Messages on apparel gone too far

Shirts like this, which have caused people to protest the company, are featured on the Urban Outfitters online website

Shirts like this, which have caused people to protest the company, are featured on the Urban Outfitters online website

Estefania Unzueta, Entertainment Editor

Popular clothing companies such as Zara, Urban Outfitters, SM, and Nike often come under fire due to media uproar of their “offensive” clothes. From articles of clothing resembling past tragedies and t-shirts making light of serious subjects from self-starvation to rape, these companies are certainly pushing the limits.

In August, Zara designed a shirt with strips and a gold star at the shoulder, resembling the uniforms inmates wore in concentration camps. In 2007, Zara also had a purse with an “accidental” swastika along the seams of the bag. Most recently, Urban Outfitters released a Kent State sweater with blood red stains across the item referencing the university’s school shooting in 1970. The company also sells t-shirts with designs reading “Eat Less” or “Depression”. In 2013, Nike released a shirt with “Boston Massacre” displayed on the front of the shirt, media immediately picked up on the reference to the Boston bombings in April of that year. SM Supermalls, a chain of malls in the Philippines, retailed a shirt with writing reading “It’s not rape, it’s a snuggle with a struggle.” All of these items have caused media to be furious with these companies, forcing the companies to either release an apology or recall the items.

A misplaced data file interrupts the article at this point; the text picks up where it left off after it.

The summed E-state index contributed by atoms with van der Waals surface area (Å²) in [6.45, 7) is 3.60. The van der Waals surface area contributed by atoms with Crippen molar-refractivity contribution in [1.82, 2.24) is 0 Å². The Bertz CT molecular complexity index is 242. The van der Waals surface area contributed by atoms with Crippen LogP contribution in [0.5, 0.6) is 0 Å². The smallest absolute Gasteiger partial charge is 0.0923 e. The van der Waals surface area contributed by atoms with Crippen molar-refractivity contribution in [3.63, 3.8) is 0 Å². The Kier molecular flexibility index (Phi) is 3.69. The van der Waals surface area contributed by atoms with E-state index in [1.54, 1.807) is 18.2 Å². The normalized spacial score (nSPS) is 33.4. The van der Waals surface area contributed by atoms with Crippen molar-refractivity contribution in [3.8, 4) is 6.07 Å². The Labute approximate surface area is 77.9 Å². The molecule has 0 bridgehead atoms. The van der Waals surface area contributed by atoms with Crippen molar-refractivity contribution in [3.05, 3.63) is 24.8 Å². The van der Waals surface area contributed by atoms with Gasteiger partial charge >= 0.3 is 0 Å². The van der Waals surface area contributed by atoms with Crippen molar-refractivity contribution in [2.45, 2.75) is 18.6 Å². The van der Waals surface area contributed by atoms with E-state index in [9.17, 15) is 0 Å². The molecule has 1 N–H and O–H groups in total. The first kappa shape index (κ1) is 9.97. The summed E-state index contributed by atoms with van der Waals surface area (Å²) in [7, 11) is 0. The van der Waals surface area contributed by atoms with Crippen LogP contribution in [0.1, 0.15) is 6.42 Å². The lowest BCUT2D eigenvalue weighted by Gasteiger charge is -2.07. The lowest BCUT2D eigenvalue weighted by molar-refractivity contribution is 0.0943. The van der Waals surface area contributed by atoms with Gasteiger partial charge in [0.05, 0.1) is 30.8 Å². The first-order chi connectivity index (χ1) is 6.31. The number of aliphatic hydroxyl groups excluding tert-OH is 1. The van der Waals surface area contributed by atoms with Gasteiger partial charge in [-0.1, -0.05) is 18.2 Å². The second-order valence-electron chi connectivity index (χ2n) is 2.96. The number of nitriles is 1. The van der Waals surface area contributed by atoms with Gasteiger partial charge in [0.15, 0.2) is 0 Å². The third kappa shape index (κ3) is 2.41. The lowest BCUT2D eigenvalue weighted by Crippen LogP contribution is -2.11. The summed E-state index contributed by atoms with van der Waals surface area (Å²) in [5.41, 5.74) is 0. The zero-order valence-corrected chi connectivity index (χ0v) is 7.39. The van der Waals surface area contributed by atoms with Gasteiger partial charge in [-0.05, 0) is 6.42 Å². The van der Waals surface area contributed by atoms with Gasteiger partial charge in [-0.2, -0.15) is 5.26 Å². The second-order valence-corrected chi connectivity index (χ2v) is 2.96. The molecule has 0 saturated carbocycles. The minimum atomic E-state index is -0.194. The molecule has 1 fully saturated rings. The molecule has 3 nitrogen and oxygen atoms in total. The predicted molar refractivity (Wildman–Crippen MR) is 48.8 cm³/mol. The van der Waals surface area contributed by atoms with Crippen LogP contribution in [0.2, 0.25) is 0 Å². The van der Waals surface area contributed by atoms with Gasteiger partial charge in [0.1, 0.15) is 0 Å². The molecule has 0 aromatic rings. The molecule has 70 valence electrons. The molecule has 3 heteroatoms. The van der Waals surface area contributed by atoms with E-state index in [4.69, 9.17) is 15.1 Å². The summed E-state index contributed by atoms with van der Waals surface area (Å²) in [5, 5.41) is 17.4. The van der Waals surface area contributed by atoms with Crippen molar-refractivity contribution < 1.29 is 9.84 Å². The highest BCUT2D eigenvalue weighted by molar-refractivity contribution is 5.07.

Are these companies taking it too far? Do they really make these items for the satisfaction of their customers or just for media coverage? English and Drama teacher Mrs. Blake comments on the fashion controversies, “Fashion designers have increasingly been trying to push the boundaries with their clothing lines. But humor, shock-value, or a chance for enhanced media coverage shouldn’t take precedence over morality.” Joliet West student Rachel Bartolo agrees with her,” There shouldn’t be shirts like that in the first place, they make fun of situations that shouldn’t be funny.”

Although countless accounts on Twitter, Facebook, and Instagram criticize these companies for releasing such items, the products remain popular and are still being purchased. Which also beings up the question, are the customers just as guilty as the companies they buy from? The clothing may mock certain sensitive subjects, but there are also an ample amount of accounts on social media that joke about the very same topics. Yet most of these accounts don’t get shut down, nor reported. These accounts still receive likes, retweets, and favorites for content that may be “offensive” to others.

Media seems to choose which outlet is appropriate to make light of these sensitive subjects. Choosing that it is acceptable to mock illness, domestic abuse, racism, and tragedies on the Internet, while it is completely improper for companies to make clothing addressing the same matters.